According to the facts discussed in the recently published appellate opinion, the defendant worked at a substance abuse and mental health treatment center where the alleged victim had checked herself in for substance abuse treatment. The defendant allegedly coerced the victim into having sexual intercourse with him in exchange for a cigarette. After the victim left the treatment center and contacted the police, the defendant was arrested and charged with felony crimes under the Florida Mental Health Act, which criminalized sexual conduct between an employee and a patient who has been held or accepted for mental health treatment at a Florida medical facility. The criminal provisions under which the defendant was charged do not rely on the lack of consent for a valid conviction.

After a jury trial, the defendant was convicted of the charges against him and sentenced him to over five years in state prison. The defendant appealed his conviction, arguing that the statute under which he was charged defined the term “patient” in a way that was not consistent with the victim’s status at the time of the alleged misconduct. The appellant argued that a “patient,” as defined by the Mental Health Act, was a person admitted to a facility for a mental health condition. Because the alleged victim was admitted only for substance abuse treatment, the defendant argued that his conviction under the law was not valid.

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In a recent case, the United States Court of Appeals for the Eleventh Circuit issued an opinion in an appeal involving a child pornography conviction. The defendant-appellant was charged and convicted of producing and possessing child pornography in violation of 18 U.S.C. §§ 2251(a) and 2252A(a)(5)(b). On appeal, the defendant challenged his conviction on three grounds. First, he contended that the government failed to present sufficient evidence to satisfy the interstate commerce element of 2251(a). Second, he argued that the district court erred in discharging an impaneled-but-not-yet sworn jury in his absence. And third, he claimed that the evidence was legally insufficient to establish production under 2251(a).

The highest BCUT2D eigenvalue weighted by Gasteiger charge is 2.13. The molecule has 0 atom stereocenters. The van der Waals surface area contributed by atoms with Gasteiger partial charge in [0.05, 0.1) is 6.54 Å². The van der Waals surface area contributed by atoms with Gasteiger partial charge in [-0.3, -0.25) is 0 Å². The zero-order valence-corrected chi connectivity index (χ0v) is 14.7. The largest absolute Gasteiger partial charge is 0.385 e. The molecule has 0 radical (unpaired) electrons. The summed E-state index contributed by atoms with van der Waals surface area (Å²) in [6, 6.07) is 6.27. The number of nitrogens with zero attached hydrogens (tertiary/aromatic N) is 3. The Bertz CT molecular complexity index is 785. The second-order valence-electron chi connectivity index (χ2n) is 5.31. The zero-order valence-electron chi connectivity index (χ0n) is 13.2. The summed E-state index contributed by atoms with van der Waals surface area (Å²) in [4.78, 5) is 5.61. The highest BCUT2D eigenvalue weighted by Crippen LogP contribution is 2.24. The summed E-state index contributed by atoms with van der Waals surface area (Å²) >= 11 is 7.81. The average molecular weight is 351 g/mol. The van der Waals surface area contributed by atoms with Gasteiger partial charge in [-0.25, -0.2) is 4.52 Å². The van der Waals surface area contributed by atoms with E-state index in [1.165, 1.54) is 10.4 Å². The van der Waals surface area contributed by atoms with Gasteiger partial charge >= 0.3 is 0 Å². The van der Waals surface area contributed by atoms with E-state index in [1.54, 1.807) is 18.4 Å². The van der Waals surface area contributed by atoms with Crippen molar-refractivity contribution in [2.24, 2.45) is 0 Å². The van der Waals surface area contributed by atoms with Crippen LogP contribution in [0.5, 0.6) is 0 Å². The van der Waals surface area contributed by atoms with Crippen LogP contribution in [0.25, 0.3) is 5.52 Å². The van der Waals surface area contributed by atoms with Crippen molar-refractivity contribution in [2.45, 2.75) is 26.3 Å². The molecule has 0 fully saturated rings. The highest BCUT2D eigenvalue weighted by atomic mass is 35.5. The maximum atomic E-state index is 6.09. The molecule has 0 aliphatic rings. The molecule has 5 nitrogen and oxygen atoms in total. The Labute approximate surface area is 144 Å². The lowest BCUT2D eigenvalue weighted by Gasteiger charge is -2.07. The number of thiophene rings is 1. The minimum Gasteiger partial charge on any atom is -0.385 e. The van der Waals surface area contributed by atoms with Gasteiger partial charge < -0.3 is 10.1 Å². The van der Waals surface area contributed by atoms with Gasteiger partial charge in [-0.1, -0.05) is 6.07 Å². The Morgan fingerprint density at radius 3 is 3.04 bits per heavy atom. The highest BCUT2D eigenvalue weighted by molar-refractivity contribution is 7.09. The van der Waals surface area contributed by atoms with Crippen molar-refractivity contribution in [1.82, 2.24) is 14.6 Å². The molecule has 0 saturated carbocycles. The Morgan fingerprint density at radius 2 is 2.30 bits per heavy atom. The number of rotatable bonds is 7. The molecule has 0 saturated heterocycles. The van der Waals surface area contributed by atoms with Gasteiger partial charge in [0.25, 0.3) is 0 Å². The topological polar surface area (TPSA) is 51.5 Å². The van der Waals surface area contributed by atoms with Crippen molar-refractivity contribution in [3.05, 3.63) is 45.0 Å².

The defendant was originally indicted in the Northern District of Florida for the production and possession of child pornography. His trial was originally scheduled to begin in September 2020 in Pensacola, Florida. The judge and both parties agreed to impanel a jury but to hold off on swearing the jury in because of an imminent tropical storm that was set to make landfall. The storm grew in strength, and when it reached Pensacola, it was a Category 2 hurricane. As a result of the storm, there was significant flooding, and internet and phone service were disrupted. Following the passing of the storm, the judge scheduled a teleconference to discuss the next steps, which the defendant was unable to join due to the internet and telephone services not working in the jail. During the teleconference, the judge stated that he planned to continue the trial for three weeks and would ask the current jurors if they would be able to accommodate the new trial schedule. If any of them were unable to do so, he would dismiss the entire jury and impanel a new jury. The defendant’s attorney suggested only changing out the jurors that could not accommodate the new schedule, but the judge declined, ultimately impaneling a new jury despite the defendant moving for the judge to reconsider.

At trial, the alleged victim testified that the defendant was a family friend of her mother and that each summer, her family would visit the defendant and stay at his home in the Florida Panhandle. She further testified that during one of those trips when she was 15, the defendant asked her to undress and took photos of her using a flip phone on at least three occasions. She also testified that the defendant told her he had transferred the photos to his home computer. Several law enforcement officers testified that they had found explicit photos of the alleged victim on the defendant’s home computer. The defendant was convicted on both counts.